German: Nun lob, mein Seel, den Herren
Norwegian: Min sjel, min sjel, lov Herren
Text: Johann Gramann (1487-1541) Tune: Hans Kugelmann (ca:1540)
1 My soul, now bless thy Maker! Let all within me bless His name, Who maketh thee partaker Of mercies more than thou dar'st claim. Forget Him not, whose meekness Forgiveth all thy sin; Who healeth all thy weakness, Renews thy life within; Whose grace and care are endless, And saved thee through the past; Who leaves no sufferer friendless, But rights the wronged at last. 2 He shows to man His treasure Of judgment, truth, and righteousness, His love beyond all measure, His yearning pity o'er distress, Nor treats us as we merit, But lays His anger by; The humble, contrite spirit Finds His compassion nigh; And high as heaven above us, As break from close of day, So far, since He doth love us, He puts our sins away. 3 For, as a tender father Hath pity on his children here, He in His arms doth gather All who are His in childlike fear; He knows how frail our powers, Who but from dust are made: We flourish like the flowers, And even so we fade; A storm but o'er them passes, And all their bloom is o'er,-- We wither like the grasses, Our place knows us no more. 4 God's grace alone endureth, And children's children yet shall prove How He with strength assureth The hearts of all that seek His love. In heaven is fixed His dwelling, His rule is over all; Angels, in might excelling, Bright hosts, before Him fall. Praise Him who ever reigneth, All ye who hear His Word. Nor our poor hymns disdaineth,-- My soul, O praise the Lord!
Tr. Carl Døving
“My soul, now bless thy maker, Let all within me praise thy name.” We hear echoes of Psalm 103, the great psalm of Thanksgiving, in this hymn. It is not so well known today among American Lutherans, but was at one time much loved. I have been reading the minutes of my congregation as I am writing a book on its early history, and this hymn was sung more frequently than almost any other. It is still a favorite among Northern European Lutherans, I hear. Written in Luther’s time, it has endured rather well, all things considered.
The hymn is suggested for the text this Sunday. Ten are healed, only one comes back with thanks. An outsider at that. The others were on their way rejoicing. With nary a thought of giving thanks. Thanks implies worship. And worship implies another being. As G. K. Chesterton “The worst moment for an atheist is when he is really thankful and has no one to thank.”
Maybe it is hard for some to give thanks because it implies that we owe something to someone who is maybe greater than we are. But these lepers aren’t even there. They are just getting back to their former lives maybe. I can understand something of that. When one has been healed or recovered from a bout of illness, it is difficult sometimes to remember exactly what it was like to be infirm. How to even describe it? It is easy to feel as though everything is fine now, normal, and one doesn’t need a doctor now. We forget that normal is a miracle.
Then, something happens, and we realize how dependent we are on God for good health and healing. As I have gotten older, and recovered from something, when I have stood up straight and walked around completely normal, sometimes I have broken into praise. How could this be? Maybe that is what the leper who returned teaches us. All we have is from God and he is good. And thanks are due. Back to Chesterton again, “I would maintain that thanks are the highest form of thought, and that gratitude is happiness doubled by wonder.”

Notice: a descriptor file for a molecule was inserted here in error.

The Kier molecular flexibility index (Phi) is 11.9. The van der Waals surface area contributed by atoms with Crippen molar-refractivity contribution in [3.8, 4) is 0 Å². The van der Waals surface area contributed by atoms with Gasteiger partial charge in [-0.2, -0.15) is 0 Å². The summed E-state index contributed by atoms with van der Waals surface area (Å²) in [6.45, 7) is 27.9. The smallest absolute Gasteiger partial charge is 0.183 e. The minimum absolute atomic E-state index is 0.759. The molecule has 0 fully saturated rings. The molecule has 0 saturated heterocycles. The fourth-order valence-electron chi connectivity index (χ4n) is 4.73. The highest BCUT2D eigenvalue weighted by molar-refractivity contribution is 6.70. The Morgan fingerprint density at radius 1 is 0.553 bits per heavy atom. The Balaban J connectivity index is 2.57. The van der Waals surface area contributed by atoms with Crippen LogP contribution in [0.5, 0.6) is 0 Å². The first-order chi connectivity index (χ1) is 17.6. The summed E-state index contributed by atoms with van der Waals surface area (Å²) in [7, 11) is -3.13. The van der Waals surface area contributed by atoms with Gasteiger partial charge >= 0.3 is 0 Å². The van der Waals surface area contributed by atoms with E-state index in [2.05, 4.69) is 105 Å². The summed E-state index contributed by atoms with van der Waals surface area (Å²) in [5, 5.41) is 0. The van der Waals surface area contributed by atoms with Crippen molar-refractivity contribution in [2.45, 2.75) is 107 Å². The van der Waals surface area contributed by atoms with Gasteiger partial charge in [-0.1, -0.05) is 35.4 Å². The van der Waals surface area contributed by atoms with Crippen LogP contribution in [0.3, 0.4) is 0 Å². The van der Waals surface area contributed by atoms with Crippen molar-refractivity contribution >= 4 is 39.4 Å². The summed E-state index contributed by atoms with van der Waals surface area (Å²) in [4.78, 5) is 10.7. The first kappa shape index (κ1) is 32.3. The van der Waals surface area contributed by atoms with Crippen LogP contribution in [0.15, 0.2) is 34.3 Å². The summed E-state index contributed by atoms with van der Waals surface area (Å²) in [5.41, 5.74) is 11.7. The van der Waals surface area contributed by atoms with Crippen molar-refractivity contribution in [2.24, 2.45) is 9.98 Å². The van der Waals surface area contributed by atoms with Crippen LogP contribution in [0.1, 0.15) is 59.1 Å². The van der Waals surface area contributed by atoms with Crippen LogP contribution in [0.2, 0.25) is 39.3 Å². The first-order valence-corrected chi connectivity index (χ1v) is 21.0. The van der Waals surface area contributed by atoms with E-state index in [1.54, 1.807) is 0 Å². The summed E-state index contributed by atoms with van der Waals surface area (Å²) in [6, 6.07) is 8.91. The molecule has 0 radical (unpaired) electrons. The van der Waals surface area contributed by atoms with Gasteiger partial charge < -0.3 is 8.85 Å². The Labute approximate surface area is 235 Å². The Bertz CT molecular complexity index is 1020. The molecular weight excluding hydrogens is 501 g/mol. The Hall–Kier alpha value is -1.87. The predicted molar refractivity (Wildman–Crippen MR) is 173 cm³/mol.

This is about worship. The leper’s heart was filled "with happiness doubled by wonder." He needed to give thanks. “Bless the Lord, O my Soul…!” And sing this wonderful old hymn.
CLEANSING THE TEN LEPERS [A] They knew him, from far off, calling him by name,
“Jesus, Master,” their voices hoarse from disease.
He saw them, all ten, quarantined by shame.
Without touching them, he sent them to the priest
To be declared clean. They knew the rules, The measures from Leviticus, the rite To bring them home. Quickly their ardor cooled.
Going for their exam, what was it like? Noses growing back, their toes restored, Rotten flesh healed, no need to shout unclean,
Their keenest nerves knitting together, the Lord
Left behind as they fingered their new skin,
Walking back to health, into a new day, Each hurt more distant every step of the way. Luke 17:11–14; Leviticus 13:2–3; 2 Kings 5:1–14
Gracia Grindal from Jesus the Harmony
The hymn, with very long stanzas--12 lines--comes from Luther’s time. Gramann was a teacher at the Thomas Church School in Leipzig, the church where Bach would later serve. Gramann heard Martin Luther and John Eck debate at the Leipzig debate in 1519. At first he took Eck’s side, but as time went on, he became more and more in agreement with Luther. His preaching showed it. When he moved to Königsberg (Kalingrad now), he brought the Reformation with him and went on to reform the schools in Brandenburg. The tune is an old melody from around the time of Luther as well and appeared in a book of melodies Concentus novi, trium vocum from 1540.. The great Lutheran composers, Schütz, Buxtehude and Bach used the hymn frequently in their works.
St. Paul Lutheran Church Austin
Brother Downs/Old Paths New Feet
Kirsten Flagstad, the Norwegian version
Bach Cantata, Kosova Philharmonic Choir and Orchestra
Buxtehude organ piece Ton Koopman
For those thinking of Christmas gifts, you might consider the book Jesus the Harmony. It has a poem for every day of the year and Bible references for each poem that put Jesus in what has been called "the red thread of salvation." Many have been using it for daily devotions; others in group Bible studies.